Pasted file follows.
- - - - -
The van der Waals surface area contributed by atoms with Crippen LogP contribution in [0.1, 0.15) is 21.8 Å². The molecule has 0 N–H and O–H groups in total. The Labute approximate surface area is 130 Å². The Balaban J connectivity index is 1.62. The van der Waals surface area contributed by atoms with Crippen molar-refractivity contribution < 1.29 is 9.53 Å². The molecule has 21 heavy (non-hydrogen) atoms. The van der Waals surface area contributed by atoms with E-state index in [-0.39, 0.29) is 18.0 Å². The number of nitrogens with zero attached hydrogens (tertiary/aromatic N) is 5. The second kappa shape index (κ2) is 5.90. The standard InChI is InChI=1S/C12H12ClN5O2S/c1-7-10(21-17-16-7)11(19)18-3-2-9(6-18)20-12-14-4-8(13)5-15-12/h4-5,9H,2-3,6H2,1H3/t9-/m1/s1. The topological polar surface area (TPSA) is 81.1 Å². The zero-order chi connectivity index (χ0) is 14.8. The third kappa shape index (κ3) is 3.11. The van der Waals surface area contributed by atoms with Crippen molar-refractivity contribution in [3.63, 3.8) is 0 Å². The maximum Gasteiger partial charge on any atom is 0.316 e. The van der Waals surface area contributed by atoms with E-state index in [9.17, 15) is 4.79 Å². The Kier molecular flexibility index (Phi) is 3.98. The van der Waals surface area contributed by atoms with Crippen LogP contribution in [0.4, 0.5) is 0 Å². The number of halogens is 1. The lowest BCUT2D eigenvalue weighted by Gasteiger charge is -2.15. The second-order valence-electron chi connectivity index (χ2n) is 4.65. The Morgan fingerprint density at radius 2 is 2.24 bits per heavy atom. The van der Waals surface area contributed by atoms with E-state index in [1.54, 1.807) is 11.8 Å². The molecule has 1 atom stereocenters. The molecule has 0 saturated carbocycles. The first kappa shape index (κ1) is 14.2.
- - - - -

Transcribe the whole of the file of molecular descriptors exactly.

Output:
The van der Waals surface area contributed by atoms with Crippen LogP contribution in [0.1, 0.15) is 21.8 Å². The molecule has 0 N–H and O–H groups in total. The Labute approximate surface area is 130 Å². The Balaban J connectivity index is 1.62. The van der Waals surface area contributed by atoms with Crippen molar-refractivity contribution < 1.29 is 9.53 Å². The molecule has 21 heavy (non-hydrogen) atoms. The van der Waals surface area contributed by atoms with E-state index in [-0.39, 0.29) is 18.0 Å². The number of nitrogens with zero attached hydrogens (tertiary/aromatic N) is 5. The second kappa shape index (κ2) is 5.90. The standard InChI is InChI=1S/C12H12ClN5O2S/c1-7-10(21-17-16-7)11(19)18-3-2-9(6-18)20-12-14-4-8(13)5-15-12/h4-5,9H,2-3,6H2,1H3/t9-/m1/s1. The topological polar surface area (TPSA) is 81.1 Å². The zero-order chi connectivity index (χ0) is 14.8. The third kappa shape index (κ3) is 3.11. The van der Waals surface area contributed by atoms with Crippen molar-refractivity contribution in [3.63, 3.8) is 0 Å². The maximum Gasteiger partial charge on any atom is 0.316 e. The van der Waals surface area contributed by atoms with E-state index in [9.17, 15) is 4.79 Å². The Kier molecular flexibility index (Phi) is 3.98. The van der Waals surface area contributed by atoms with Crippen LogP contribution in [0.4, 0.5) is 0 Å². The number of halogens is 1. The lowest BCUT2D eigenvalue weighted by Gasteiger charge is -2.15. The second-order valence-electron chi connectivity index (χ2n) is 4.65. The Morgan fingerprint density at radius 2 is 2.24 bits per heavy atom. The van der Waals surface area contributed by atoms with E-state index in [1.54, 1.807) is 11.8 Å². The molecule has 1 atom stereocenters. The molecule has 0 saturated carbocycles. The first kappa shape index (κ1) is 14.2.